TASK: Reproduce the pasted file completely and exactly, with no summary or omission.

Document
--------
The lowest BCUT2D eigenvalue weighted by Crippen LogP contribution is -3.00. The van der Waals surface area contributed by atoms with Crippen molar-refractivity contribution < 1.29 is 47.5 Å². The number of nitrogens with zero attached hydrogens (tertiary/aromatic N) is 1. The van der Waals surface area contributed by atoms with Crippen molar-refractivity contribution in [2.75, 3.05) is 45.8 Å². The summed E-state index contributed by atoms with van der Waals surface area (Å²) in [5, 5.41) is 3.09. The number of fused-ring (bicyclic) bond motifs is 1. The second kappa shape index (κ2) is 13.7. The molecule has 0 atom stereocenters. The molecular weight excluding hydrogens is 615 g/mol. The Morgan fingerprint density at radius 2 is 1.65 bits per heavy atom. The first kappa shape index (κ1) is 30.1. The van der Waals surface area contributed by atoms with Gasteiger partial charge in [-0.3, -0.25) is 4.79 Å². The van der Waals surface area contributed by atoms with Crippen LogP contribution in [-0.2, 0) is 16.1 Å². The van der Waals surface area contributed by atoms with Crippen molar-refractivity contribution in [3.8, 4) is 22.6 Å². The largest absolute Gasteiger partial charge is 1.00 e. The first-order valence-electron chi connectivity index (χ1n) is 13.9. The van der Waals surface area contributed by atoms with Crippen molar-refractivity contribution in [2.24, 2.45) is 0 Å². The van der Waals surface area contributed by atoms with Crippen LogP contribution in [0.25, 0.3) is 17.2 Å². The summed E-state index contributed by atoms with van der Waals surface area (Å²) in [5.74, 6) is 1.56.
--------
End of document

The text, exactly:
The lowest BCUT2D eigenvalue weighted by Crippen LogP contribution is -3.00. The van der Waals surface area contributed by atoms with Crippen molar-refractivity contribution < 1.29 is 47.5 Å². The number of nitrogens with zero attached hydrogens (tertiary/aromatic N) is 1. The van der Waals surface area contributed by atoms with Crippen molar-refractivity contribution in [2.75, 3.05) is 45.8 Å². The summed E-state index contributed by atoms with van der Waals surface area (Å²) in [5, 5.41) is 3.09. The number of fused-ring (bicyclic) bond motifs is 1. The second kappa shape index (κ2) is 13.7. The molecule has 0 atom stereocenters. The molecular weight excluding hydrogens is 615 g/mol. The Morgan fingerprint density at radius 2 is 1.65 bits per heavy atom. The first kappa shape index (κ1) is 30.1. The van der Waals surface area contributed by atoms with Gasteiger partial charge in [-0.3, -0.25) is 4.79 Å². The van der Waals surface area contributed by atoms with Crippen LogP contribution in [-0.2, 0) is 16.1 Å². The van der Waals surface area contributed by atoms with Crippen molar-refractivity contribution in [3.8, 4) is 22.6 Å². The largest absolute Gasteiger partial charge is 1.00 e. The first-order valence-electron chi connectivity index (χ1n) is 13.9. The van der Waals surface area contributed by atoms with Crippen molar-refractivity contribution in [2.24, 2.45) is 0 Å². The van der Waals surface area contributed by atoms with Crippen LogP contribution in [0.25, 0.3) is 17.2 Å². The summed E-state index contributed by atoms with van der Waals surface area (Å²) in [5.74, 6) is 1.56.